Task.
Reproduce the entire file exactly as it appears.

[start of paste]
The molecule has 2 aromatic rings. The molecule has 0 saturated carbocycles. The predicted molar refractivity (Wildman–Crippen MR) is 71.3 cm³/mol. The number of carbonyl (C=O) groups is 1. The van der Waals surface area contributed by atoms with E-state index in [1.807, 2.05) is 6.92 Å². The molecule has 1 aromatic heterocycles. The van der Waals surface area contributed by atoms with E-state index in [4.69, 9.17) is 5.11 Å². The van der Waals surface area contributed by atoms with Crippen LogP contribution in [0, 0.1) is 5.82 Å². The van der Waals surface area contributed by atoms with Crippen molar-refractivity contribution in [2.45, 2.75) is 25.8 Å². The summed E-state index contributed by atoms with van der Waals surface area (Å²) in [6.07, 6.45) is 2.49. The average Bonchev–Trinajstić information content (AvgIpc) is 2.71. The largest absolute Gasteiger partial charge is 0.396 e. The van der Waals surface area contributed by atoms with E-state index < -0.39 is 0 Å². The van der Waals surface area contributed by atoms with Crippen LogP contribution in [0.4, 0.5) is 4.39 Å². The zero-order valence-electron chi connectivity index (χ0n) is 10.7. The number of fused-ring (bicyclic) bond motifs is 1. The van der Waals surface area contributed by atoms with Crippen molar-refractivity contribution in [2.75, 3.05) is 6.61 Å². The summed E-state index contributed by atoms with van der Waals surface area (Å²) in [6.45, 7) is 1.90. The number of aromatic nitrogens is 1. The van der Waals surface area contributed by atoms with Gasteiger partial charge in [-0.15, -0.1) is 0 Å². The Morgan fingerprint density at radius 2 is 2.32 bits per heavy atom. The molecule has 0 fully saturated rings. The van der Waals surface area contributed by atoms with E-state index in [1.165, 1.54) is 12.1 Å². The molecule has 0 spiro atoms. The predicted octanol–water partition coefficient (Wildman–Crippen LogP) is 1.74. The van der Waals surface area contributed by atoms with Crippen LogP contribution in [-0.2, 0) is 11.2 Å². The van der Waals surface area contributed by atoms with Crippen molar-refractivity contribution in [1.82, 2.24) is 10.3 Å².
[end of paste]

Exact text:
The molecule has 2 aromatic rings. The molecule has 0 saturated carbocycles. The predicted molar refractivity (Wildman–Crippen MR) is 71.3 cm³/mol. The number of carbonyl (C=O) groups is 1. The van der Waals surface area contributed by atoms with E-state index in [1.807, 2.05) is 6.92 Å². The molecule has 1 aromatic heterocycles. The van der Waals surface area contributed by atoms with E-state index in [4.69, 9.17) is 5.11 Å². The van der Waals surface area contributed by atoms with Crippen LogP contribution in [0, 0.1) is 5.82 Å². The van der Waals surface area contributed by atoms with Crippen molar-refractivity contribution in [2.45, 2.75) is 25.8 Å². The summed E-state index contributed by atoms with van der Waals surface area (Å²) in [6.07, 6.45) is 2.49. The average Bonchev–Trinajstić information content (AvgIpc) is 2.71. The largest absolute Gasteiger partial charge is 0.396 e. The van der Waals surface area contributed by atoms with E-state index < -0.39 is 0 Å². The van der Waals surface area contributed by atoms with Crippen LogP contribution in [0.4, 0.5) is 4.39 Å². The zero-order valence-electron chi connectivity index (χ0n) is 10.7. The number of fused-ring (bicyclic) bond motifs is 1. The van der Waals surface area contributed by atoms with Crippen molar-refractivity contribution in [2.75, 3.05) is 6.61 Å². The summed E-state index contributed by atoms with van der Waals surface area (Å²) in [6.45, 7) is 1.90. The number of aromatic nitrogens is 1. The van der Waals surface area contributed by atoms with Gasteiger partial charge in [-0.15, -0.1) is 0 Å². The Morgan fingerprint density at radius 2 is 2.32 bits per heavy atom. The molecule has 0 fully saturated rings. The van der Waals surface area contributed by atoms with E-state index in [1.165, 1.54) is 12.1 Å². The molecule has 0 spiro atoms. The predicted octanol–water partition coefficient (Wildman–Crippen LogP) is 1.74. The van der Waals surface area contributed by atoms with Crippen LogP contribution in [-0.2, 0) is 11.2 Å². The van der Waals surface area contributed by atoms with Crippen molar-refractivity contribution in [1.82, 2.24) is 10.3 Å².